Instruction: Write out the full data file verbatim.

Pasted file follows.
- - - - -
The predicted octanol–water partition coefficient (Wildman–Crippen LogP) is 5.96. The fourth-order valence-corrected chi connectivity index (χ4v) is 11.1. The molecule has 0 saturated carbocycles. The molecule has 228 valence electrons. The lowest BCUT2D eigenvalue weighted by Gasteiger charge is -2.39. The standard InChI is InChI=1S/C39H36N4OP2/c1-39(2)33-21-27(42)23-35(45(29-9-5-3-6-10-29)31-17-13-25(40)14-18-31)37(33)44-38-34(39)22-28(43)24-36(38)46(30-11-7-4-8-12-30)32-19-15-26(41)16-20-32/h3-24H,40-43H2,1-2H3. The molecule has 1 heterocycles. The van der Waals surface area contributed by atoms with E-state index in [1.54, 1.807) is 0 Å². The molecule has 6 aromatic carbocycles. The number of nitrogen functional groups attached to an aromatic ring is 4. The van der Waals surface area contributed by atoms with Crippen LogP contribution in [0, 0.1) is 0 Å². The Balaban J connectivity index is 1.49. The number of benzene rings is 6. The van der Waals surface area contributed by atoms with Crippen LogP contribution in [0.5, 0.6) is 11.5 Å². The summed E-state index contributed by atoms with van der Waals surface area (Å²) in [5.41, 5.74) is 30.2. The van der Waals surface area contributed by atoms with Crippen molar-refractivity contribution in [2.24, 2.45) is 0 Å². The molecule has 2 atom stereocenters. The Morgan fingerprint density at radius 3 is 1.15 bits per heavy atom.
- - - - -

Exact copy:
The predicted octanol–water partition coefficient (Wildman–Crippen LogP) is 5.96. The fourth-order valence-corrected chi connectivity index (χ4v) is 11.1. The molecule has 0 saturated carbocycles. The molecule has 228 valence electrons. The lowest BCUT2D eigenvalue weighted by Gasteiger charge is -2.39. The standard InChI is InChI=1S/C39H36N4OP2/c1-39(2)33-21-27(42)23-35(45(29-9-5-3-6-10-29)31-17-13-25(40)14-18-31)37(33)44-38-34(39)22-28(43)24-36(38)46(30-11-7-4-8-12-30)32-19-15-26(41)16-20-32/h3-24H,40-43H2,1-2H3. The molecule has 1 heterocycles. The van der Waals surface area contributed by atoms with E-state index in [1.54, 1.807) is 0 Å². The molecule has 6 aromatic carbocycles. The number of nitrogen functional groups attached to an aromatic ring is 4. The van der Waals surface area contributed by atoms with Crippen LogP contribution in [0, 0.1) is 0 Å². The Balaban J connectivity index is 1.49. The number of benzene rings is 6. The van der Waals surface area contributed by atoms with Crippen LogP contribution in [0.5, 0.6) is 11.5 Å². The summed E-state index contributed by atoms with van der Waals surface area (Å²) in [5.41, 5.74) is 30.2. The van der Waals surface area contributed by atoms with Crippen molar-refractivity contribution in [2.24, 2.45) is 0 Å². The molecule has 2 atom stereocenters. The Morgan fingerprint density at radius 3 is 1.15 bits per heavy atom.